Axios Login

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April 08, 2020

Remember when I used to start off these newsletters by gloating about whatever exotic locale I was in that day? Well, I'm not going to let coronavirus stop me.

Greetings from the kitchen, where I am slated to give a lecture at my son's home school.

Today's Login is 1,298 words, a 5-minute read.

1 big thing: Tech's summer internships go digital

Illustration of a hand holding a coffee caddy coming out of a laptop screen.

Illustration: Aïda Amer/Axios

The major tech companies are scrambling to craft digital options for this year's summer intern class, as businesses remain shuttered due to the coronavirus pandemic.

Why it matters: Internships serve as key learning opportunities for students, but are also critical for the recruiting and diversity efforts of the big tech companies who compete fiercely for college talent.

Driving the news: These companies said they’re moving their programs online:

  • Google, which told Axios it will pay its interns the full rate.
  • Twitter, which told Axios its intern class may shrink this year.
  • IBM.
  • Microsoft, which said in a blog post this week that it will have its biggest ever intern class — more than 4,000.
  • Lyft, which will have the same number of interns as originally planned, but limit them to just two start dates to provide students with more of a common experience.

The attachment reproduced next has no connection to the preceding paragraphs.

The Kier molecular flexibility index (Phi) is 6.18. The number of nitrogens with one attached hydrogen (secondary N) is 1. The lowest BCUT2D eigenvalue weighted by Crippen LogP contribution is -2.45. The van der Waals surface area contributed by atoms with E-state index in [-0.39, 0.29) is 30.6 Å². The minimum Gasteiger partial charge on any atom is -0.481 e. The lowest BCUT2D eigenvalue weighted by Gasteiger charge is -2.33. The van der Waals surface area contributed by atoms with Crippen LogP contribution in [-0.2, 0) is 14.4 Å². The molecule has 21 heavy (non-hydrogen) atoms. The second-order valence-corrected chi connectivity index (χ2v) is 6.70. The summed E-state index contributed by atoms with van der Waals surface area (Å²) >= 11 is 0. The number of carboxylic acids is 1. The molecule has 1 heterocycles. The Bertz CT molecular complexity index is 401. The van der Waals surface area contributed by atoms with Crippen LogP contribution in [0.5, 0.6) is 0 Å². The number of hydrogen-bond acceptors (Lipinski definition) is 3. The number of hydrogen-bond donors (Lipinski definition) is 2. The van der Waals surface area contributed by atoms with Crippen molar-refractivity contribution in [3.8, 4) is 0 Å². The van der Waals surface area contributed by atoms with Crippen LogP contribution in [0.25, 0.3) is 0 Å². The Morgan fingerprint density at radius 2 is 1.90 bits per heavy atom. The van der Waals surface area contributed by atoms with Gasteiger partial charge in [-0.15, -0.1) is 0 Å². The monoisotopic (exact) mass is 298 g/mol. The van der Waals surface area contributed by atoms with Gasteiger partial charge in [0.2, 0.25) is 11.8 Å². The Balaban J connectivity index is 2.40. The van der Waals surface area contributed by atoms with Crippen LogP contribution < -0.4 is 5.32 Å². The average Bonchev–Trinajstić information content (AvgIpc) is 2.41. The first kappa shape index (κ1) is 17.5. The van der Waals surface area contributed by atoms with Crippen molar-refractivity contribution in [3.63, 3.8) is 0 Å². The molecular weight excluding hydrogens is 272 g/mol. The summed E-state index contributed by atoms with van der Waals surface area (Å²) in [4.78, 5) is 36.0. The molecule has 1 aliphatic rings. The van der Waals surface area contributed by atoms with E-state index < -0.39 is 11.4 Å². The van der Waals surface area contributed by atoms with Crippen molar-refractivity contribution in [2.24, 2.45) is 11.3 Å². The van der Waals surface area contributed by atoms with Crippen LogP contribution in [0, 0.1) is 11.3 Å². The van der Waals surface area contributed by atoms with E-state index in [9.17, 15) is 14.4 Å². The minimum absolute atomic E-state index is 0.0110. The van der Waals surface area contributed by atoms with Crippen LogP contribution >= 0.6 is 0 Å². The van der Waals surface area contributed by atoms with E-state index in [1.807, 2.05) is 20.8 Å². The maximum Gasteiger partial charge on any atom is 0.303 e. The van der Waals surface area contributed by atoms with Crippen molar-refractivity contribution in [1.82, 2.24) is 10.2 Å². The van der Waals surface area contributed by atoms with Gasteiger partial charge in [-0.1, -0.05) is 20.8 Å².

• Salesforce, which also plans a similar size intern class as intended.

These companies are still hoping have at least some interns on-site for at least part of the summer:

  • Apple, which told Axios it plans to hire more than 1,000 people for a mix of online and in-person internships and pledged in a statement to "extend to our interns the same precautions and care that we're extending to all our other personnel as a part of the ongoing COVID-19 response."
  • Amazon, which told Axios it expects its biggest-ever class of interns globally, though it said the vast majority of internships will be virtual.
  • Intel, which does plan to have its interns work remotely but hopes to move them on-site should the situation and health authority guidelines make that possible.
  • Uber, which has made plans for online on-boarding and will keep the program online if their offices remain closed, but will aim to have its interns work in the office if that is possible.